# The stack

The first "layer" of the recursive solver is the `Stack`. It is really just what it sounds like: a stack that stores each thing that the recursive solver is solving. Initially, it contains only one item, the root goal that was given by the user.

Each frame on the stack has an associated `StackDepth`, which is basically an index that increases (so 0 is the top of the stack, 1 is the next thing pushed, etc).

## How the recursive solver works at the highest level

At the highest level, the recursive solver works like so.

• Push the initial goal `G0` onto the stack.
• Find all the program clauses `G1 :- G2...Gn` that could apply to the goal `G0`.
• For each program clause, unify `G1` and `G0`. If that succeeds, then recursively try to prove each goal `Gi` in the list `G2..Gn`:
• If proving `Gi` yields an error, return an error.
• If proving `Gi` yields an ambiguity, keep going, but remember that we got an ambiguous result.
• If proving `Gi` succeeded, apply the resulting answer to our inference variables and keep going.
• At the end, if any result proved ambiguous, return ambiguous, otherwise construct the final answer and return success.

## Example

``````
#![allow(unused)]
fn main() {
trait A { }
trait B { }

impl<T: B> A for Vec<T> { }

impl B for u32 { }
}
``````

Imagine we are trying to prove `Implemented(Vec<?X>: A)`. There is one unbound inference variable here, `?X`. We will ultimately get the result `Provable(?X = u32)`. But how do we find it?

• Initially we are solving `Implemented(Vec<?X>: A)`
• we find one applicable program clause, `forall<T> { Implemented(Vec<T>: A) :- Implemented(T: B) }`.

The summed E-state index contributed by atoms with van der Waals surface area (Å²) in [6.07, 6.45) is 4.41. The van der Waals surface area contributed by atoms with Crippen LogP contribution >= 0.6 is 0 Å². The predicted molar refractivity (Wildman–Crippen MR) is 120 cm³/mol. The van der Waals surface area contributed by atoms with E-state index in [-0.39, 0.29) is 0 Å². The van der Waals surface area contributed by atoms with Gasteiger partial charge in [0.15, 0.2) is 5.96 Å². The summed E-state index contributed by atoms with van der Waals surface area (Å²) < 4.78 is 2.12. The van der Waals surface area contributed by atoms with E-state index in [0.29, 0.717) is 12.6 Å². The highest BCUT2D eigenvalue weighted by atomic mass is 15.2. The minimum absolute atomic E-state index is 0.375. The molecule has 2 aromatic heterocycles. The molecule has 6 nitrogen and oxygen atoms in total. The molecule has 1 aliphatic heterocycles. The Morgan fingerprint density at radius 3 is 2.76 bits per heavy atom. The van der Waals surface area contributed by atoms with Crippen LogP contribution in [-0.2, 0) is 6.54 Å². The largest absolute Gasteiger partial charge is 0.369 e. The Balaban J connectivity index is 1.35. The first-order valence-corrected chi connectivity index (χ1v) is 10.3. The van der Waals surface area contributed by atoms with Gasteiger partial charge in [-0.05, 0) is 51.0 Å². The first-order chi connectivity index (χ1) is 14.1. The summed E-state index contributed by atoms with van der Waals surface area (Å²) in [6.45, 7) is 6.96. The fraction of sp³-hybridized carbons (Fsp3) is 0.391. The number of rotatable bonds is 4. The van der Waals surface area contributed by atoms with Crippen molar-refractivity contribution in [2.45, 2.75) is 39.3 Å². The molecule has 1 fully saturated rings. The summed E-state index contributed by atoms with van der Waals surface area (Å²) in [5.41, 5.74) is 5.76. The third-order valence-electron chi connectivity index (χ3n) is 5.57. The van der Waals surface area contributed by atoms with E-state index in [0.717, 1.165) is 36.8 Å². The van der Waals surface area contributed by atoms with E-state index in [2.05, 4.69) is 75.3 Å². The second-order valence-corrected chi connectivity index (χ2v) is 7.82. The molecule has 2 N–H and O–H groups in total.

• after unification, the list of subgoals is `[Implemented(?X: B)]`.
• we recursively try to solve `Implemented(?X: B)`
• we find one applicable program clause, `Implemented(u32: B)`.
• after unification, `?X = u32`, but there are no more subgoals.
• we return the answer `Provable(?X = u32)`.
• we apply the substitution `?X = u32`, and find there are no more subgoals.
• we return the answer `Provable(?X = u32)`.

## Why do we need the stack?

You may have noticed that the description above never seemed to use the `Stack`, it only relied on the program stack. That's because I left out any discussion of cycles. In fact, the `Stack` data structure does mirror the program stack, it just adds some extra information we use in resolving cycles. We'll discuss cycles in the next chapter, when we discuss the search graph.

## Figuring out if something is on the stack

The stack itself never stores the goal associated with a particular entry. That information is found in the search graph, which will be covered in detail in the next section. For now it suffices to say that the search graph maps from "some goal that we are currently solving" to "information about that goal", and one of the bits of information is the `StackDepth` of its entry on the stack (if any).

Therefore, when we are about to start solving some (canonical) goal G, we can detect a cycle by checking in the search graph to see whether G has an associated `StackDepth`. If so, it must be on the stack already (and we can set the `cycle` field to true...but I get ahead of myself, read the next chapters to learn more about that).